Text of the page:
Duval County

Jared Bridegan murder: Mario Fernandez’s attorneys file motion to disqualify State Attorney’s Office

JACKSONVILLE, Fla. — The attorney for a man accused in a murder-for-hire plot to kill St. Johns County father Jared Bridegan in Jacksonville Beach in 2022 has filed a motion to disqualify the Fourth Judicial Circuit State Attorney’s Office from prosecuting him.

The motion, filed Wednesday by attorneys for Mario Fernandez Saldana, including Jesse Dreicer, cites concerns about the prosecution gaining access to communications between Saldana and his estranged wife, Shanna Gardner, as well as communications between Saldana and his attorneys.

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Gardner, who is Bridegan’s ex-wife, is also charged in Bridegan’s murder.

Before reviewing Saldana’s devices that were seized during the execution of a search warrant in February, the defense and assistant state attorney agreed a “taint team” would go through the devices and remove communications that were privileged through technology called Nextpoint.

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The motion states:

“Despite the State’s repeated assertions that any and all attorney-client privileged communications would be removed or otherwise deleted by a taint team, on September 27, undersigned counsel and the assigned ASA had a conversation at the Duval County Courthouse, in which Mr. Dreicer believed the ASA referenced privileged information. Specifically, the assigned ASA told undersigned counsel she found incriminating evidence against the Defendant, and that this evidence consisted of a Word document titled ‘Confidential Communications.’”

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The defense requests that, in addition to the Fourth Judicial Circuit being disqualified from prosecuting Fernandez Saldana, the “Nextpoint portal be immediately deactivated for all users, so a new taint team can be assembled to review all discovery and and remove all privileged communications, including but not limited to emails, email attachments, calls, text messages, and any other information shared and created for the purpose of attorney client communications.”

READ THE FULL MOTION BELOW:

Our Action News Jax law and safety expert Dale Carson says this motion is not surprising to see in a case like this, especially when there is so much evidence.

“You’re preserving the defendant’s right to argue in an appellate situation that the state had information it should not have possessed at the time of trial,” Carson said.

Carson says this shouldn’t impact the criminal trial.

“I don’t think it’s going to have any effect on the case,” Carson said.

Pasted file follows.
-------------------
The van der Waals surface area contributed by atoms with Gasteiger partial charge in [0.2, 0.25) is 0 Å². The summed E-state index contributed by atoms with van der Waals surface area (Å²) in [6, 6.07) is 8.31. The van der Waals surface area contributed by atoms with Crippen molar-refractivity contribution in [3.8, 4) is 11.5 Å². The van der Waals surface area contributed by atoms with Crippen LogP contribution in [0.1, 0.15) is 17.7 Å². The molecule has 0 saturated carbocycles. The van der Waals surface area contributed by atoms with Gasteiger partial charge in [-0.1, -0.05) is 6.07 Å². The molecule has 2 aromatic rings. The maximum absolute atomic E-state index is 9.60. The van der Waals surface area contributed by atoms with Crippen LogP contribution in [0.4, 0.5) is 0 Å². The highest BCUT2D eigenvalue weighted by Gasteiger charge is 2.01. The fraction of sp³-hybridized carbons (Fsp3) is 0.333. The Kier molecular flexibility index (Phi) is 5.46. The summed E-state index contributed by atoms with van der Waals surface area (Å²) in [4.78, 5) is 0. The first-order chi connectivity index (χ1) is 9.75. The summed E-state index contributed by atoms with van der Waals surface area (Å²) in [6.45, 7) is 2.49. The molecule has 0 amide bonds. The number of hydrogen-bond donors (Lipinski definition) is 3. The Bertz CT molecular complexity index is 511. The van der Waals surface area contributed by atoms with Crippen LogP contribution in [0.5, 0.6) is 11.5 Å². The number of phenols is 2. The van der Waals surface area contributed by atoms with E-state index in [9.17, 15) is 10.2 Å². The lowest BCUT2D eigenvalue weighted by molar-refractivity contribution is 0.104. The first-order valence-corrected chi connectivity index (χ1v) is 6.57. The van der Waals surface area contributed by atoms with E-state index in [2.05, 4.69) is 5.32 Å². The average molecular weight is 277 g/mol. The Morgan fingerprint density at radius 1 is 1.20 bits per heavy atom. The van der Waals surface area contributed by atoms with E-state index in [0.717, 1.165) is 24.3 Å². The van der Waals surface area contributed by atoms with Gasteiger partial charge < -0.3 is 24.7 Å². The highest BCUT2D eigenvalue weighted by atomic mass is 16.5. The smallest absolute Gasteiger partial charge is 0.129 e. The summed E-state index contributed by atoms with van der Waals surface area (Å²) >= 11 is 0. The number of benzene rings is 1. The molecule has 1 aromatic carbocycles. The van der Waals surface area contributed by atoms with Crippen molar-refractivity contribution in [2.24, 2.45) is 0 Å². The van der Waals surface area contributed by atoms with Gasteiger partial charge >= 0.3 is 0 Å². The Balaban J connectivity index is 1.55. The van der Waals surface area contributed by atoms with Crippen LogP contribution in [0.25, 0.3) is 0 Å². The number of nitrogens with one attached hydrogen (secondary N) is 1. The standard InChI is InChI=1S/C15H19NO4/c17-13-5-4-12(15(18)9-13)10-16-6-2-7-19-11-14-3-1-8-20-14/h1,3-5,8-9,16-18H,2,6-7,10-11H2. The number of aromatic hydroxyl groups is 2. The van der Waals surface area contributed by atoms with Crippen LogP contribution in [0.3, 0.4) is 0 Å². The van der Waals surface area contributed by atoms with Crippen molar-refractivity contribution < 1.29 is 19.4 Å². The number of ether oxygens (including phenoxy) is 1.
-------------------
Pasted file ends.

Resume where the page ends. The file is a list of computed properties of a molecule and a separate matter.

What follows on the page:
While he believes this won’t affect the trial, he says it could have an impact post-conviction.

“This is something for the appellate courts,” Carson said. “This is not necessarily something for anything before trial.”

The next court date for Gardner and Fernandez Saldana is Dec. 1 at 9 a.m.

The crime

Bridegan, a St. Johns County father of four, was gunned down Feb. 16, 2022, in Jacksonville Beach. He had just taken his twins he shared with Gardner, and his then-2-year-old Bexley, his daughter with wife Kirsten Bridegan, to dinner.

The software engineer had just dropped off the twins at Gardner’s house when he encountered a tire on Sanctuary Boulevard, a one-way road. He was headed home to his second wife, Kirsten Bridegan, with whom he shared children Bexley and London.

Jacksonville Beach Police Chief Gene Paul Smith said during the announcement of the first arrest in January, that “the tire was purposely placed there to make him stop which he did.”

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“Tragically he began to exit his vehicle to move the tire and he was gunned down in cold blood,” Smith said.

Bridegan was shot several times while Bexley was still strapped into a car seat in the back seat of his car.

The arrests

Fernandez Saldana was arrested in March on charges of first-degree murder, conspiracy to commit first-degree murder, child abuse, and solicitation to commit a capital felony.

The arrest of Henry Tenon, 61, in connection to Bridegan’s murder was announced in January. He was arrested on charges of conspiracy to commit murder, accessory after the fact to a capital felony, child abuse, and second-degree murder

Tenon, who rented a home from Fernandez Saldana, agreed to plead guilty to second-degree murder. That means Tenon faces 15 years to life in prison, but not the death penalty.

Gardner was arrested in August in Washington and is facing charges of first-degree murder, conspiracy to commit murder, solicitation to commit murder, and child abuse.

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